With the recent increase in gas prices and continually rising grocery prices, many of us may already believe we are in a recession. Unfortunately, according to many economists, we are not yet in a state of recession, but it may be coming soon.

A recent article notes that according to Bloomberg Economics, there is about a three-in-four chance that our economy will go into recession by the beginning of 2024. Some economists even believe that a recession will begin by mid-2023 or even the end of 2022.

So, in short, we’re not in a recession quite yet, but it may be on the horizon. That said, it is not a certainty. Nothing can be said for certain about the future. But, of course, there is no harm in being prepared for this type of economic environment, and learning skills and techniques that can help you cope with any feelings of anxiety during this time can be a great idea. 

Recession Anxiety

A recession is a naturally stressful time for everyone. After all, most of us count on our bills, groceries, and other necessities to be a certain amount to support ourselves.

Because of this, recession anxiety or stress is a very natural and real phenomenon. Even if you do not experience a higher level of anxiety due to the recession, you will likely experience at least a level of indirect stress.

You may be more likely to experience a more severe form of recession anxiety if you have previously lost a job, home, or stability during a recession before. This is because you have already gone through some of the worst things that can happen in a recession and old feelings (as well as the fear of these things happening again).


Just like any other type of anxiety, there are some common symptoms that you can look out for.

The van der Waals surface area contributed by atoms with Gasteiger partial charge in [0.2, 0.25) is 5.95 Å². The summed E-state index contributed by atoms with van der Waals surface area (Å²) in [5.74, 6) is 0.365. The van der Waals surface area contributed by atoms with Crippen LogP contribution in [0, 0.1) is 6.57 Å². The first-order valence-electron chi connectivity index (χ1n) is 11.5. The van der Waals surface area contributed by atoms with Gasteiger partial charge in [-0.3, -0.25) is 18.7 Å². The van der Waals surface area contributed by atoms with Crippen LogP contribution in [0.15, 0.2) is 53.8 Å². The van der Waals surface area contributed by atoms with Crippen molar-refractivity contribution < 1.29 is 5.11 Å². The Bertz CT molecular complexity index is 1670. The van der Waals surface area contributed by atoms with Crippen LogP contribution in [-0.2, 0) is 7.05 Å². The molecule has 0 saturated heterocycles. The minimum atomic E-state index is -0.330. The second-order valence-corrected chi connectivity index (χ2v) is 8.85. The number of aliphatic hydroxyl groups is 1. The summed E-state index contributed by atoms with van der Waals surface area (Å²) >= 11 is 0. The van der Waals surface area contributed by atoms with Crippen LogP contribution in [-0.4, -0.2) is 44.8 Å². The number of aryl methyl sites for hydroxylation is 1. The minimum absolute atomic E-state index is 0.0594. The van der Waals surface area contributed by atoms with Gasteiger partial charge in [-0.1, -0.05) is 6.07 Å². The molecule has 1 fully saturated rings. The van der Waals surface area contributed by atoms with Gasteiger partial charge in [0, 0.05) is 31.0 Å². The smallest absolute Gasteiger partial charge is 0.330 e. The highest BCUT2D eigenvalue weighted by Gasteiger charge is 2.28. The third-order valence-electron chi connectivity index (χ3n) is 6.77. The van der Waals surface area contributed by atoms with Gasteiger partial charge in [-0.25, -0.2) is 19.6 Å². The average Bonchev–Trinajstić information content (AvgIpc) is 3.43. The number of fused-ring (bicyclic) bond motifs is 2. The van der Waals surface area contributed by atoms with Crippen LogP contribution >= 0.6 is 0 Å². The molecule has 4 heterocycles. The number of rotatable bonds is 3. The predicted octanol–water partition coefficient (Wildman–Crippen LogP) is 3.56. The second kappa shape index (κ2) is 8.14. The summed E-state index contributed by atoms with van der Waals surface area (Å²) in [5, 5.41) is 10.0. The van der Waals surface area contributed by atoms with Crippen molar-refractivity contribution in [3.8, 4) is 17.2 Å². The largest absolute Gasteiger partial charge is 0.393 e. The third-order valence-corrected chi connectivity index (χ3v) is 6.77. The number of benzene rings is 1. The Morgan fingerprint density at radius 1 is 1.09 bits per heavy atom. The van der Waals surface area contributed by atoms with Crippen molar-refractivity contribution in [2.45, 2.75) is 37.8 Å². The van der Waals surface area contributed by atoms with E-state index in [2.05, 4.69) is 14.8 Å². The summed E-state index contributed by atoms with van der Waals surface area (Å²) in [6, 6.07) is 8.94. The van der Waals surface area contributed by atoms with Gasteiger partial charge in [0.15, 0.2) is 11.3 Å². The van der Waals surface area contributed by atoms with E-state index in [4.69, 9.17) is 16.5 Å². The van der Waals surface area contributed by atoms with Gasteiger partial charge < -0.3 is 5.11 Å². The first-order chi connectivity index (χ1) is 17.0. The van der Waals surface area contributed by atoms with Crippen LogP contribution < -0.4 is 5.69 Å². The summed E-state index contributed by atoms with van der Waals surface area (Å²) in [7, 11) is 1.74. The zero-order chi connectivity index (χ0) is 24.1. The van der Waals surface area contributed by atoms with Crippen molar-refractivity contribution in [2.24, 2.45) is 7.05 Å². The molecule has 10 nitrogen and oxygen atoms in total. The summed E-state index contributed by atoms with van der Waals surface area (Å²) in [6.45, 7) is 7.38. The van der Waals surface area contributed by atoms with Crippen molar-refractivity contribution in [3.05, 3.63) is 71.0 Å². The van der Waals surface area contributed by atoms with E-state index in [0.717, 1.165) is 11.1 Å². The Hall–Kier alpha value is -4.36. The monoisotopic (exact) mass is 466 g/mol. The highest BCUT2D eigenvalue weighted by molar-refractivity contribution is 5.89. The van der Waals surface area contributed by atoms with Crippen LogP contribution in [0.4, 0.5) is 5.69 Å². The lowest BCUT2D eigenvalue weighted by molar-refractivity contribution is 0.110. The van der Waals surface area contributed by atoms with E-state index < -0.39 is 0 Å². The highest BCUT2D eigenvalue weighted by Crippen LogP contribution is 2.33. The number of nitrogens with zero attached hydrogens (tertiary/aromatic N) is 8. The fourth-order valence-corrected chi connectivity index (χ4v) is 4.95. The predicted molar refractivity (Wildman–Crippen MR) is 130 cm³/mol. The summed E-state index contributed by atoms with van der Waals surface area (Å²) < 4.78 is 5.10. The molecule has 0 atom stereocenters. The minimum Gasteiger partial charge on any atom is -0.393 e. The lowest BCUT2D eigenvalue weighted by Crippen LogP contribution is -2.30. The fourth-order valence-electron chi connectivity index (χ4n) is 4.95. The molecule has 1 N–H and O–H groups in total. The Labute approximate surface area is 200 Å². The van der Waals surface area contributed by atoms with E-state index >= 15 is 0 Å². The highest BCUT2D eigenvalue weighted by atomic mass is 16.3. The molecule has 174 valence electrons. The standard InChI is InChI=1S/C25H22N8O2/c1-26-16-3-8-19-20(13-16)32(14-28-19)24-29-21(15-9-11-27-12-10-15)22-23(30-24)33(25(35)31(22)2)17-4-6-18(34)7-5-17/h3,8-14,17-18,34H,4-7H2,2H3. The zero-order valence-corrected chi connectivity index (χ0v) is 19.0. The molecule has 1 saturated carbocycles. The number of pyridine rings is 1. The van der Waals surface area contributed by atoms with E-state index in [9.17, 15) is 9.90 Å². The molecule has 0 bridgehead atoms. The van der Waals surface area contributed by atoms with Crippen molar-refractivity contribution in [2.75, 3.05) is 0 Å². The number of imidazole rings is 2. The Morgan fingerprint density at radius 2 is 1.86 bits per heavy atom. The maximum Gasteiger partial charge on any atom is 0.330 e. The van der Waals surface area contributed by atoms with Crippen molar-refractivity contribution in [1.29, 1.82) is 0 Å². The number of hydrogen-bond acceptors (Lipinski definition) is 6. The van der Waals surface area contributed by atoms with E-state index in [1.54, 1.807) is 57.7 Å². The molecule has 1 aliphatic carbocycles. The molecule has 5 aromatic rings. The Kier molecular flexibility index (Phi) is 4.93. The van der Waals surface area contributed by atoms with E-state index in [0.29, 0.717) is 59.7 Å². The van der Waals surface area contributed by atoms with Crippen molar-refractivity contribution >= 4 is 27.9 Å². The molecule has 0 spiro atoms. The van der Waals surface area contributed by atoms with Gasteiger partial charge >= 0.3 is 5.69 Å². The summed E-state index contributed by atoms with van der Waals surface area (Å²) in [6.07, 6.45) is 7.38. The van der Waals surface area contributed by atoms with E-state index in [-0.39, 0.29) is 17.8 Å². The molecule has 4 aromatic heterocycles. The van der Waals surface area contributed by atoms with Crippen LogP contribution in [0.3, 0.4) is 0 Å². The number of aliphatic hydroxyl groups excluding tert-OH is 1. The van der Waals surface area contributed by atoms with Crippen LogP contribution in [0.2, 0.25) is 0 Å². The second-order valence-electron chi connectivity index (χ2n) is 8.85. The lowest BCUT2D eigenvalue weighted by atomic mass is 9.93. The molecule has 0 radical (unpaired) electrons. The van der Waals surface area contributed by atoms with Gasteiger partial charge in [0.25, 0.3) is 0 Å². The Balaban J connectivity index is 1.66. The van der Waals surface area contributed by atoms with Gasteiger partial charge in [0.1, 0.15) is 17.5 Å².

These are:

  • Frequent worry and pessimism about your current and future lifestyle due to finances.
  • Uncertainty about if and when things will get better.
  • Embarrassment or shame about not meeting the expectations of those you support.
  • Powerlessness to correct the financial situation.
  • Sadness or grief about losing a home, vehicle, standard of living, or even the derailment of your “life plan.”
  • Irritability or anger that is often misdirected at your loved ones or yourself.
  • Physical symptoms such as problems with sleeping or eating, muscle pains, headaches, abdominal pain/gastrointestinal problems, difficulty concentrating or sitting still, feeling overly emotional or experiencing mood swings, or feeling “anxious” all of the time for no apparent reason.

How to Cope with Recession-Related Anxiety

There is no right or wrong way to deal with feelings of stress or anxiety. But there are some techniques and tips that you can use to ensure that you are coping healthily and productively.

Take a Moment

Sometimes everything going on in the world can just be too overwhelming. Especially when the things going on are national (or global) economic shifts.

In these situations, avoiding panicked decisions or other less-than-rational choices can be incredibly difficult. But, if you take a moment to pause, take a few breaths, and then think about the choice, you can end up making a much better decision.

Validate Your Feelings

Many of us are taught to simply “suck it up” or not dwell on the times when we are feeling upset. This is actually not helpful in the long run because it never gives our minds the chance to address and process our feelings.

So, if you are upset about what is happening around you financially, accept those feelings. Take the time to validate them rather than ignore them.

Widen Your Frame of Reference